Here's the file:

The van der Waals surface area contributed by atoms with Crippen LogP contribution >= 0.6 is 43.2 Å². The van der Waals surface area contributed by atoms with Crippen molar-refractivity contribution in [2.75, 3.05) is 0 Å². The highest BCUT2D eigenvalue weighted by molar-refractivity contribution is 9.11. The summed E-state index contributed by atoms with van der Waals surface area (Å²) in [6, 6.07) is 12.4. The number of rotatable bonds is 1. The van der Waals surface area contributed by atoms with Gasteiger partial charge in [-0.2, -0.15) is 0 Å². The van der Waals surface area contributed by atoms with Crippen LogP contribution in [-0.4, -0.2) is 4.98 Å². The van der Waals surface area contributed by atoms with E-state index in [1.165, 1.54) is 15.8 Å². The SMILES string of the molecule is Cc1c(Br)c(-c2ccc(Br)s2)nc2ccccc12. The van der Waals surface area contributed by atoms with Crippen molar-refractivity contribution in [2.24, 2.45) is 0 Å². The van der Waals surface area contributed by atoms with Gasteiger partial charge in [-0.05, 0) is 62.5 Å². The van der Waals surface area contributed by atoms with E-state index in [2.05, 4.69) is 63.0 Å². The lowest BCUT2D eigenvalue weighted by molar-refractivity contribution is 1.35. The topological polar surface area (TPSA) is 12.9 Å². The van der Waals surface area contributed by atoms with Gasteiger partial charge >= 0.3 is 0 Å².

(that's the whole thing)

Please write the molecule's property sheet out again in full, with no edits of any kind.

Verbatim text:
The van der Waals surface area contributed by atoms with Crippen LogP contribution >= 0.6 is 43.2 Å². The van der Waals surface area contributed by atoms with Crippen molar-refractivity contribution in [2.75, 3.05) is 0 Å². The highest BCUT2D eigenvalue weighted by molar-refractivity contribution is 9.11. The summed E-state index contributed by atoms with van der Waals surface area (Å²) in [6, 6.07) is 12.4. The number of rotatable bonds is 1. The van der Waals surface area contributed by atoms with Gasteiger partial charge in [-0.2, -0.15) is 0 Å². The van der Waals surface area contributed by atoms with Crippen LogP contribution in [-0.4, -0.2) is 4.98 Å². The van der Waals surface area contributed by atoms with E-state index in [1.165, 1.54) is 15.8 Å². The SMILES string of the molecule is Cc1c(Br)c(-c2ccc(Br)s2)nc2ccccc12. The van der Waals surface area contributed by atoms with Crippen molar-refractivity contribution in [2.24, 2.45) is 0 Å². The van der Waals surface area contributed by atoms with Gasteiger partial charge in [-0.05, 0) is 62.5 Å². The van der Waals surface area contributed by atoms with E-state index in [2.05, 4.69) is 63.0 Å². The lowest BCUT2D eigenvalue weighted by molar-refractivity contribution is 1.35. The topological polar surface area (TPSA) is 12.9 Å². The van der Waals surface area contributed by atoms with Gasteiger partial charge >= 0.3 is 0 Å².